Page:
In late December, two young women fled Burma's Rakhine State for Bangladesh, making a gruelling journey by foot, a smuggler's rickety boat, and rickshaw into an uncertain future. The women, from Burma's long-persecuted Rohingya Muslim minority, had fled terrible violence wracking their community, where Burmese security forces have burned homes, slaughtered villagers, and gang-raped women and girls. 

Both women said soldiers had gang-raped them in their hometown of Pyaung Pyit, and both had scars from the attacks. When I met them in early January, one was still moving painfully, limping from the beating she said soldiers had meted out while raping her. But incredibly, what finally compelled them to flee their country was not being gang-raped, but the news that they were being hunted by the Burmese military.

They had spoken to Burma's national investigative commission, led by the country's vice president, which is supposedly examining alleged human rights abuses in Rakhine State. After the commissioners visited Pyaung Pyit, Burmese state television aired footage of them interviewing one of the women, Jamalida, about her rape. The commissioners and their interpreter were combative, forcefully demanding answers to their questions and dismissing the victim's account. Later, the office of Aung San Suu Kyi, the country's de facto head of government, posted screenshots from the interview on its website, alongside the phrase "Fake Rape." Shortly after the interview aired, soldiers came to Pyaung Pyit with screenshots of Jamalida and asked villagers where she was. Fearing for their lives, Jamalida and another woman who had spoken to the commission fled for Bangladesh.

Their case, recently reported by the BBC, shows why the UK and other concerned governments should not place any faith in the investigations launched by the Burmese authorities to look into alleged abuses in Rakhine. A national and a separate state-level commission have both demonstrated beyond any doubt that they are unwilling and unable to conduct an independent and impartial investigation. Indeed, the national commission has flouted international standards for investigating sexual violence in conflict, standards the UK worked for years to develop and promote in several important ways.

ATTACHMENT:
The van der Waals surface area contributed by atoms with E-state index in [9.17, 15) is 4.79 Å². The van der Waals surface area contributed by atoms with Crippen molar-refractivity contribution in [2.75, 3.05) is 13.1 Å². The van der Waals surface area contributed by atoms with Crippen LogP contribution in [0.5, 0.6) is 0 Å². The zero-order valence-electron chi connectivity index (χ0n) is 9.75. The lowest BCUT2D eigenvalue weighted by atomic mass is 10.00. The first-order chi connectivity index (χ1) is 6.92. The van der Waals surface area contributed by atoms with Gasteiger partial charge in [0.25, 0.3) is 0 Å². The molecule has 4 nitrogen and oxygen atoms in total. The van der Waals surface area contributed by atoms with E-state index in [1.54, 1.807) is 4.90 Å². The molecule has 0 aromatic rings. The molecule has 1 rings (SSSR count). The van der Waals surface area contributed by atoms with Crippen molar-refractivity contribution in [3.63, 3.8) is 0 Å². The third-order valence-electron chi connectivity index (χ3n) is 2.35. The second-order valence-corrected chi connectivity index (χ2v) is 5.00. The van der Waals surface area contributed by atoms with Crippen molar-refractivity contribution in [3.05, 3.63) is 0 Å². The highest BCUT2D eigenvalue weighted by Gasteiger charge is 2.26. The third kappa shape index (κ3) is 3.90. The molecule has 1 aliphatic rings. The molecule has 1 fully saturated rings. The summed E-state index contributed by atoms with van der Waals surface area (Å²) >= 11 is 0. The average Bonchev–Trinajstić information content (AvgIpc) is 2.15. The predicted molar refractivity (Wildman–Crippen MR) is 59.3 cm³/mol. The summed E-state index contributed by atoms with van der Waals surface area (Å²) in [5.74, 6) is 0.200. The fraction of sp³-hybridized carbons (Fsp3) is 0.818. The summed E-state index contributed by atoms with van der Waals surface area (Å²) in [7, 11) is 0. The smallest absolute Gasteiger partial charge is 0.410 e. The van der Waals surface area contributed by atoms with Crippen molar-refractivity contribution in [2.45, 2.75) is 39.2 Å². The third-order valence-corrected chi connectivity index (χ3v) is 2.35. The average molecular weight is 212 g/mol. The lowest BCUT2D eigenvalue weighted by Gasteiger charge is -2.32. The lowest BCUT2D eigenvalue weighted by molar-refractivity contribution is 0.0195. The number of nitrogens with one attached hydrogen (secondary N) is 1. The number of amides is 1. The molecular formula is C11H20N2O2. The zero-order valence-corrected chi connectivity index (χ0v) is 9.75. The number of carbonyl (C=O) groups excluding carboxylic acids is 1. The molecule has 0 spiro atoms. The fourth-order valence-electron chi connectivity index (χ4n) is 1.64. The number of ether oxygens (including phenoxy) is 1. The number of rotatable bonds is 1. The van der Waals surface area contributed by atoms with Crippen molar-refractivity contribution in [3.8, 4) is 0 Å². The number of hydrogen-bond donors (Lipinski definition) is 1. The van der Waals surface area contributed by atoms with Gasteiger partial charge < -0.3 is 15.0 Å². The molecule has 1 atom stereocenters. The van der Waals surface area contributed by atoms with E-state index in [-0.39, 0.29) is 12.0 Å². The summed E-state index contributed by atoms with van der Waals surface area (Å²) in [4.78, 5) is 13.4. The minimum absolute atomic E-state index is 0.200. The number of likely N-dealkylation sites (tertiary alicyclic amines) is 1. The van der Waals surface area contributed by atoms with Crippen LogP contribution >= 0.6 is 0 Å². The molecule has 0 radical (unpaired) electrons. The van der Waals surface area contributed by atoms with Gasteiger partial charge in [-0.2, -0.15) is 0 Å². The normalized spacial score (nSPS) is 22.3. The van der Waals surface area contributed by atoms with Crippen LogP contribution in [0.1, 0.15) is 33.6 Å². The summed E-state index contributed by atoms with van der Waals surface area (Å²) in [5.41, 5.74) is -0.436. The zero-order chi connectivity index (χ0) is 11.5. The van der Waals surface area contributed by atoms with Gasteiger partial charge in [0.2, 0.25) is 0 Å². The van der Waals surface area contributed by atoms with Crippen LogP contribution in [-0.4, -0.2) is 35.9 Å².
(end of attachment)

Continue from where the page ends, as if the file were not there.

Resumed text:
For example, any credible investigator knows that people they speak to should do so with informed consent, so they are fully aware of how their interview will be used, and the risks and benefits of speaking out. Both the women I met said they were not told the true purpose of their interviews, and did not understand that the investigators were from a government body.

Likewise, any proper investigator knows that interviews – especially sensitive ones about sexual violence – should never be conducted in public with dozens of people, mostly men, watching. Both women told me their interviews were also videotaped without their permission, and there was no offer to protect their identities.

Finally, serious investigators are schooled in the delicate art of questioning. You should never interrupt interviewees or try to direct the interview. But in the footage aired on Burma's state TV, the interviewer clearly tells Jamalida: "Don’t say that." He uses a bullying tone and cuts her off mid-speech. An interview conducted like this cannot possibly hope to yield complete or accurate accounts.

Human Rights Watch knows a thing or two about investigations. And unlike the Burmese national commission, we – as well as Amnesty International, the UN Office of the High Commissioner for Human Rights and other groups with long expertise in this area – all find Rohingya women and girls' accounts of rape to be credible. Earlier this week, Burma's national commission was in the Bangladesh border district of Cox's Bazar, purportedly to investigate further abuses. Again, Rohingya refugees said that interviewers had interrupted them, ignored them, or accused them of lying. Not only do these methods render interviews worthless, but they violate the overarching principle of sexual violence investigations: do no harm.

The UN Human Rights Council in Geneva has just adopted a resolution to create an international fact-finding mission to investigate the atrocities in Rakhine State. It is now crucial that a strong team be appointed, and that Burma cooperate with the mission.

The UK, which has led on important initiatives to combat sexual violence in conflict in recent years, should help ensure that the mission includes experts in sexual and gender-based violence. It should also press Burma to provide unfettered access to investigators, in the hope that those responsible for crimes can be brought to justice. The UK government has done much to champion the rights of those raped in war, and it should not falter now. Rohingya women and girls deserve nothing less.